I’m not sure I know many humans whose death will be so clean. It is the rare human being whose dead body will be touched with as much care as first the hawk and then, afterward, I have taken handling this squirrel’s. We tend to leave these things to professionals, abandoning our loved ones first to hospitals and undertakers.

It makes dying and death such lonely territory. We Americans are taught to put the dead in their boxes and vanish them from our lives. We reject our sadness and pain—both an attack to the spirit of American optimism—as we reject the corpses of our loved ones, plumping their skins and encasing them in concrete so we can hide from the filthy, stinking truth of decay.

And yet the body remains a part of the world, silent and real, no matter how hard we’ve worked to tidy it away. Every bit of this dead squirrel will be recycled and stirred into the mix of living matter, ready for some other story, some other life. Decay is not repellant or even haunting, but simply the nature of molecules and elements.

As I tuck the squirrel’s pelt in a plastic bag, I see my dog has one more gray trophy in her mouth. I wrestle it away from her and realize it’s the top of the squirrel’s skull, the edges cut with precision, each line as smooth as if it had been trimmed and sanded with power tools.

In shape and size and weight, it is a little smaller than half of a walnut shell. A tiny oval, on the inside pale, on the outside cloaked in the softest silver velvet. The hawk has cleaned it so well a rodent Lord Byron could serve wine from it at his gothic poetry readings.

It is a thing of beauty. I don’t think it’s morbid to say that. I don’t think it was morbid for an eight-year-old to spend their time burying dead garter snakes and raccoons and deer, either. I was simply trapped in silence, worried that someday I, like my dead childhood friend, would no longer be a part of a family, part of a community, but something transformed into the unspeakable. That, I, too would be finally, horribly gone.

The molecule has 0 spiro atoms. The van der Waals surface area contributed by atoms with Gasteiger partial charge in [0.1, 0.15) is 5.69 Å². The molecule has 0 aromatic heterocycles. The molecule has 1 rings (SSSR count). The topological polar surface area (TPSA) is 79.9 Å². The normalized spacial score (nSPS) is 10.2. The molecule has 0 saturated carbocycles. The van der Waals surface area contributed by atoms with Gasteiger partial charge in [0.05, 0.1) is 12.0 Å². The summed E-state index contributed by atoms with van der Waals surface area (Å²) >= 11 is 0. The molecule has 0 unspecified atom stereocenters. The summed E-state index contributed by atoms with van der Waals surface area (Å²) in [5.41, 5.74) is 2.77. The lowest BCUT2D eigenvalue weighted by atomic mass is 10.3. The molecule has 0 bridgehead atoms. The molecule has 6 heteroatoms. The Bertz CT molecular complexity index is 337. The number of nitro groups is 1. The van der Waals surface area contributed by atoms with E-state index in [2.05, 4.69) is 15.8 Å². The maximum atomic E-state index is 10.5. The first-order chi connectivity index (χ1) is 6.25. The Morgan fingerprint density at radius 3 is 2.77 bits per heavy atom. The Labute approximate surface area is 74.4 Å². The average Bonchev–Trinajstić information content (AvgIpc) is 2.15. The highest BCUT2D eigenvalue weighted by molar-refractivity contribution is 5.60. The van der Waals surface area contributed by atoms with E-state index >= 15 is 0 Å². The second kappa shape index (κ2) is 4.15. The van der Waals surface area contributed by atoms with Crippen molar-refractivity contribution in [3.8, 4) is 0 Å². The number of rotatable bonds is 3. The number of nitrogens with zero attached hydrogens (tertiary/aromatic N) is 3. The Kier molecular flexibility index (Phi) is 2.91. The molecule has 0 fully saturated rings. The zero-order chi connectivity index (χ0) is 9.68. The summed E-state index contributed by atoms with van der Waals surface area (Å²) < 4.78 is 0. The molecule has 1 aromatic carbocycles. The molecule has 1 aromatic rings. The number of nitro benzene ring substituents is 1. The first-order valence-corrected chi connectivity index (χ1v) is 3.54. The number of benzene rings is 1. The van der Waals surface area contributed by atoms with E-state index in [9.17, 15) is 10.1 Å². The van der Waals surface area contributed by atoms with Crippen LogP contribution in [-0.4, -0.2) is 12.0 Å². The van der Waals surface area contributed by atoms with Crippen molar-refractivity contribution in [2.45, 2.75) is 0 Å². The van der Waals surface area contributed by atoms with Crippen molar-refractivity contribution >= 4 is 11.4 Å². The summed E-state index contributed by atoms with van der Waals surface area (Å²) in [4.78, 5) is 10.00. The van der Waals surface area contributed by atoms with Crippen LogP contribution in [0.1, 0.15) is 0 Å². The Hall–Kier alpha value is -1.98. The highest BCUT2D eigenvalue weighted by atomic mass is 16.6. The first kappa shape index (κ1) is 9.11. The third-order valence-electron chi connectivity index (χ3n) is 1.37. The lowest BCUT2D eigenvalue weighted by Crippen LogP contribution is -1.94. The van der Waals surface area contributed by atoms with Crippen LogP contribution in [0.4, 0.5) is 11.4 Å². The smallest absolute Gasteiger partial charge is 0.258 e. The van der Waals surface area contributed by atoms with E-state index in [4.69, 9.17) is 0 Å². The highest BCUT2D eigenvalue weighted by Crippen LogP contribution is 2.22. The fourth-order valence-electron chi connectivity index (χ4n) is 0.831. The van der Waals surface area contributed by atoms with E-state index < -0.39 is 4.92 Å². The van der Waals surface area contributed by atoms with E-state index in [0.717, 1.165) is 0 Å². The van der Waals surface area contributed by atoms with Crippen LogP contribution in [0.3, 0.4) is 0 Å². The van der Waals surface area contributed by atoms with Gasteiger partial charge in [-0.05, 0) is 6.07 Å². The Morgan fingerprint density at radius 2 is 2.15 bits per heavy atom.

Left to nature, our bodies go so very quickly. The thin, fine layer of bone and fur resting on my palm will easily dissolve in the acidic soil of my yard. In a few weeks, a few months at most, it will be gone. My own bony carapace, thicker and harder, will last longer, but it, too, is ephemeral. I am only borrowing the calcium as I spin my story for the people I love, hoping they will not reject me when I die, but speak of me for years and years beyond my mortal span.

My dog barks and I realize I am standing there with a skull in my hand, a Hamlet of suburbia. I toss the tiny thing into the bushes, out of my dog’s reach, but not out of the grasp of other hungry scavengers. They will make good use of it, I hope. Maybe their bodies, like the hawk’s body, will tell the story of that squirrel as they bound through the world.

I myself must go inside and write stories about ghosts.


  • Wendy N. Wagner

    Wendy N. Wagner is the editor of Nightmare Magazine, as well as the author of the forthcoming horror novel The Deer Kings (Summer 2021) and the forthcoming gothic novella The Secret Skin (Fall 2021). Her short stories, poetry, and essays have appeared in more than fifty venues. She also serves as the managing/senior editor of Lightspeed Magazine. She lives in Oregon with her very understanding family, two large cats, and a Muppet disguised as a dog. Find her online at